It was a deep dive into how COVID-19 is moving through our province.
And University of Manitoba researchers say the outcome wasn’t surprising.
Those who live in Northern Manitoba, have lower income or live in long-term care facilities are the most at risk of contracting the virus.
Dr. Christiaan Righolt is the lead author of the study and a researcher with the Rady Faculty of Health Sciences
“We do know that the less ability you have to isolate yourself when you have COVID symptoms, or the less ability you have to protect yourself from your job situation or how much space you have in your house, that does affect your risk,” Righolt said.
“So in those terms its not surprising, but it is a stark reminder of who is most vulnerable.”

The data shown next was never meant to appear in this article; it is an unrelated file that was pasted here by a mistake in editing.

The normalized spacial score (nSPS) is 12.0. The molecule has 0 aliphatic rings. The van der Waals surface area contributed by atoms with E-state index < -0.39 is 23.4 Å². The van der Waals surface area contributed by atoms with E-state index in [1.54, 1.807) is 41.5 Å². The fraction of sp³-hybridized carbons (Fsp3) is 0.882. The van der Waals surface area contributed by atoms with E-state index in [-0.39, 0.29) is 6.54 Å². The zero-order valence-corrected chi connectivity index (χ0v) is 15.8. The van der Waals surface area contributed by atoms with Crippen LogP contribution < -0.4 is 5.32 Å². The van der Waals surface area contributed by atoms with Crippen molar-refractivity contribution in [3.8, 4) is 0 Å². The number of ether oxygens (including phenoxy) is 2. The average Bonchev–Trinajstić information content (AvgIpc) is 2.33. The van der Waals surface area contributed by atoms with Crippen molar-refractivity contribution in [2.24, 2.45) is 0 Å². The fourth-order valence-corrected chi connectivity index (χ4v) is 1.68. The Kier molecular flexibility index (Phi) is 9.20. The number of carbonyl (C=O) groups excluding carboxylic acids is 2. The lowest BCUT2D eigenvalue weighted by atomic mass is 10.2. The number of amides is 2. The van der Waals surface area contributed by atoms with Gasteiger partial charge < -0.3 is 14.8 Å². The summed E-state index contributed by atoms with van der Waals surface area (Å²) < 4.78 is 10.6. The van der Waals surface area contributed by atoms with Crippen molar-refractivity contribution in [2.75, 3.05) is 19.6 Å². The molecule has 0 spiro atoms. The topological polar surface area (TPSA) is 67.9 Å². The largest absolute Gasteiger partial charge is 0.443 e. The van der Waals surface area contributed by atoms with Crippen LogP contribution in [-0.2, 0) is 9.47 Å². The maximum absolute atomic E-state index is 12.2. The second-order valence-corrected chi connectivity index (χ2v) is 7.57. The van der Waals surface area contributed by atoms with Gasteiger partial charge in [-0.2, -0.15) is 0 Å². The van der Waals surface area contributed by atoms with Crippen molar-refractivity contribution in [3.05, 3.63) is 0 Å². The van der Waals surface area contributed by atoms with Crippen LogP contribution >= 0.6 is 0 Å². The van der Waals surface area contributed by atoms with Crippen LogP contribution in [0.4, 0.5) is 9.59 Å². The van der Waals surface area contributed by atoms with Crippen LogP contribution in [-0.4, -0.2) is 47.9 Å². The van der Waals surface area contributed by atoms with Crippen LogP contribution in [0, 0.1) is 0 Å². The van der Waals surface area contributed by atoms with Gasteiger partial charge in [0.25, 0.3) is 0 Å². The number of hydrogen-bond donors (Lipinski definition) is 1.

The population-based study used data from all lab-confirmed infections in Manitoba from March 2020 to May 2021.
“We looked at basic demographics like age and gender, but also where people resided and whether they were living in high-income or low-income areas, what region of Manitoba and also identified long-term care facilities,” Righolt said.
It also found young children are more likely to be asymptomatic carriers of the disease.
The findings are consistent with similar U.S. studies.
But the data was largely collected before vaccines were widely available and prior to the now dominant Delta variant spreading.
Researchers say they now plan to study the impact of the vaccine and its effectiveness among different groups of people.